The Problem With AI: Machines Are Learning Things, But Can’t Understand Them

Everyone is talking about "AI" these days. However, whether Siri, Alexa or automatic keyboard correction features of your smartphone, we do not create artificial intelligence general purpose. We create programs that can perform specific and limited tasks.

Computers can not "think"

Whenever a company says it offers a new "AI" feature, it usually means that it uses machine learning to build a neural network. "Machine learning" is a technique that allows a machine to "learn" to better perform a specific task.

We do not tackle machine learning here! Machine learning is a fantastic technology with a lot of powerful uses. But it's not versatile artificial intelligence, and understanding the limitations of machine learning helps you understand why our current AI technology is so limited.

The "artificial intelligence" of science fiction dreams is a kind of computerized or robotic brain that thinks of things and understands them as humans do. Such an artificial intelligence would be a general artificial intelligence (AGI), which means that it can think of many different things and apply that intelligence to many different areas. A related concept is that of "strong AI", which would be a machine capable of experiencing a consciousness similar to that of man.

We do not have this type of AI yet. We are nowhere close. A computer entity like Siri, Alexa or Cortana does not understand and think like us, humans. It does not really "understand" things.

The artificial intelligences we have are trained to perform a specific task very well, assuming that humans can provide the data that helps them learn. They learn to do something but still do not understand it.

Computers do not understand

Gmail has a new Smart Reply function this suggests responses to emails. The Smart Reply function has identified "sent from my Iphone"Like a common answer. He also wanted to suggest "I like you" in response to many types of emails, including professional e-mails.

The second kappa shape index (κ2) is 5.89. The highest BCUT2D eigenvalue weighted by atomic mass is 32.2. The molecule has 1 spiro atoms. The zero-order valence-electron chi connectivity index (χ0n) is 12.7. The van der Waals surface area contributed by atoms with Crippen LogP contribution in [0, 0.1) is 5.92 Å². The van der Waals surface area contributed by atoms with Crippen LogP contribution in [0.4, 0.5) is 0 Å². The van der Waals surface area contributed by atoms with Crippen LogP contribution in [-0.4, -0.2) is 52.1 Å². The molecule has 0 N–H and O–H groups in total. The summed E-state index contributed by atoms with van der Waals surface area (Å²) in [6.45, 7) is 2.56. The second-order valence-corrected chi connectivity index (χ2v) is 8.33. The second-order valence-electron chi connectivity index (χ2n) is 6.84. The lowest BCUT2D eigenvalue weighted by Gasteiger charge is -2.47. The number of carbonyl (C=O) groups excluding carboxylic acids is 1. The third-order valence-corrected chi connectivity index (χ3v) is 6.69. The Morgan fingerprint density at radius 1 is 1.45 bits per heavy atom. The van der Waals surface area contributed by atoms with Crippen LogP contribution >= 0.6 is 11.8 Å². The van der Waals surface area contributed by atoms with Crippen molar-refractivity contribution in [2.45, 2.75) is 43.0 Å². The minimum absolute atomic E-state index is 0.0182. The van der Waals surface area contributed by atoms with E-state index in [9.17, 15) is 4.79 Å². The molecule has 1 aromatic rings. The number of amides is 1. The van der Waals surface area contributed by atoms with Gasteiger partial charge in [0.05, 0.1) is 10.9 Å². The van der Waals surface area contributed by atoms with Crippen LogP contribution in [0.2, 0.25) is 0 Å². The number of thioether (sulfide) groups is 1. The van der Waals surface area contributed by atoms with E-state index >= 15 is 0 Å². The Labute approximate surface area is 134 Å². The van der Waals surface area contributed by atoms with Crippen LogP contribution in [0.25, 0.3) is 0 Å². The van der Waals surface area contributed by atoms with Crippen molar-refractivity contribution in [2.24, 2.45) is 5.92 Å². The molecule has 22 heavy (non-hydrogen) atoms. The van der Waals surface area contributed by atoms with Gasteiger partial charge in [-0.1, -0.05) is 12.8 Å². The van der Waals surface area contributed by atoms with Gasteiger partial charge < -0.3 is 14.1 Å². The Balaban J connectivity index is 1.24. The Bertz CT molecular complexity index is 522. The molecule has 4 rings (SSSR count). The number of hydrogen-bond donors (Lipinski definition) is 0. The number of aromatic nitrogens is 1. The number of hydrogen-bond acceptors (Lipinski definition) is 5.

This is because the computer does not understand the meaning of these answers. We have just learned that many people send these sentences in e-mails. He does not know if you mean "I love you" to your boss or not.

Another example, Google Photos has created a collage of accidental photos of the carpet in one of our homes. He then identified this collage as a recent highlight on a Google Home Hub. Google Photos knew that the photos were similar but did not understand how unimportant they were.

Machines often learn to play with the system

Machine learning involves assigning a task and letting a computer decide the most effective way to do it. Because they do not understand, it's easy to end up with a "learning" computer to solve a different problem than you wanted.

Here is a list of fun examples in which "artificial intelligences" created to play games and assigned goals come to learn to play the system. These examples all come from this excellent spreadsheet:

  • "Creatures bred for speed really grow and generate high speeds when falling."
  • "The agent kills at the end of level 1 to avoid losing level 2."
  • "The agent puts the game on hold indefinitely so as not to lose."
  • "In a simulated artificial life where survival required energy but delivery had no energy cost, one species developed a sedentary lifestyle consisting mainly of mating. to produce new children that can be eaten (or used as partners to produce more edible children). . "
  • "Since AIs were more likely to be" killed "if they lost a game, the possibility of crushing it was an advantage for the genetic selection process. As a result, several AIs have developed ways to crash the game. "
  • "Neural networks have evolved to classify edible and toxic fungi by taking advantage of the data presented in an alternative order, without actually learning the characteristics of the input images."

Some of these solutions may seem clever, but none of these neural networks understood what they were doing. They were assigned a goal and learned a way to achieve it. If the goal is to avoid losing in a computer game, pressing the pause button is the easiest and quickest solution to find.